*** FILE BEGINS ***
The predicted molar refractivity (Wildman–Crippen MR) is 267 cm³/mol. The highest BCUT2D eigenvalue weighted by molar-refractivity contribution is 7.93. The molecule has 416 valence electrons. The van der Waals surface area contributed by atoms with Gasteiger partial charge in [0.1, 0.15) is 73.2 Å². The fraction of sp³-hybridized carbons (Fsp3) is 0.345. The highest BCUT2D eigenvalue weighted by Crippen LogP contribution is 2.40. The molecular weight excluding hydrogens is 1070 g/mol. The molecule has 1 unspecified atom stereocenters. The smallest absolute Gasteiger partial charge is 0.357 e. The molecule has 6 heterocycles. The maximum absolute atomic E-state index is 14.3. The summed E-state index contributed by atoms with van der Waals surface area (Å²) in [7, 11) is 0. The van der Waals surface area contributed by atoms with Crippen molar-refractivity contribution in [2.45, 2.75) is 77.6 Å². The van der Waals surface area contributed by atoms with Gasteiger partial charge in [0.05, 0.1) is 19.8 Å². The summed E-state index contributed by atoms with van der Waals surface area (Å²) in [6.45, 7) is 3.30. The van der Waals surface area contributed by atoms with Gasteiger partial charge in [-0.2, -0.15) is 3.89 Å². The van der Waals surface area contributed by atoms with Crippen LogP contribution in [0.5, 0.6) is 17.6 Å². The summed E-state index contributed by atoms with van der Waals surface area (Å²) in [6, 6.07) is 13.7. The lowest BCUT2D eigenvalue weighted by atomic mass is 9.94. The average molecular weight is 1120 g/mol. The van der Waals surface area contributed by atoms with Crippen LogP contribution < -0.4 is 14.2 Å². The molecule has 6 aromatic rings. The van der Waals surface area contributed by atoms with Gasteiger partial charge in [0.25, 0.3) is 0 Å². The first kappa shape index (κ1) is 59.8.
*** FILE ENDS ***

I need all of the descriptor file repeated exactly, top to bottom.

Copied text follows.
The predicted molar refractivity (Wildman–Crippen MR) is 267 cm³/mol. The highest BCUT2D eigenvalue weighted by molar-refractivity contribution is 7.93. The molecule has 416 valence electrons. The van der Waals surface area contributed by atoms with Gasteiger partial charge in [0.1, 0.15) is 73.2 Å². The fraction of sp³-hybridized carbons (Fsp3) is 0.345. The highest BCUT2D eigenvalue weighted by Crippen LogP contribution is 2.40. The molecular weight excluding hydrogens is 1070 g/mol. The molecule has 1 unspecified atom stereocenters. The smallest absolute Gasteiger partial charge is 0.357 e. The molecule has 6 heterocycles. The maximum absolute atomic E-state index is 14.3. The summed E-state index contributed by atoms with van der Waals surface area (Å²) in [7, 11) is 0. The van der Waals surface area contributed by atoms with Crippen molar-refractivity contribution in [2.45, 2.75) is 77.6 Å². The van der Waals surface area contributed by atoms with Gasteiger partial charge in [0.05, 0.1) is 19.8 Å². The summed E-state index contributed by atoms with van der Waals surface area (Å²) in [6.45, 7) is 3.30. The van der Waals surface area contributed by atoms with Gasteiger partial charge in [-0.2, -0.15) is 3.89 Å². The van der Waals surface area contributed by atoms with Crippen LogP contribution in [0.5, 0.6) is 17.6 Å². The summed E-state index contributed by atoms with van der Waals surface area (Å²) in [6, 6.07) is 13.7. The lowest BCUT2D eigenvalue weighted by atomic mass is 9.94. The average molecular weight is 1120 g/mol. The van der Waals surface area contributed by atoms with Crippen LogP contribution < -0.4 is 14.2 Å². The molecule has 6 aromatic rings. The van der Waals surface area contributed by atoms with Gasteiger partial charge in [0.25, 0.3) is 0 Å². The first kappa shape index (κ1) is 59.8.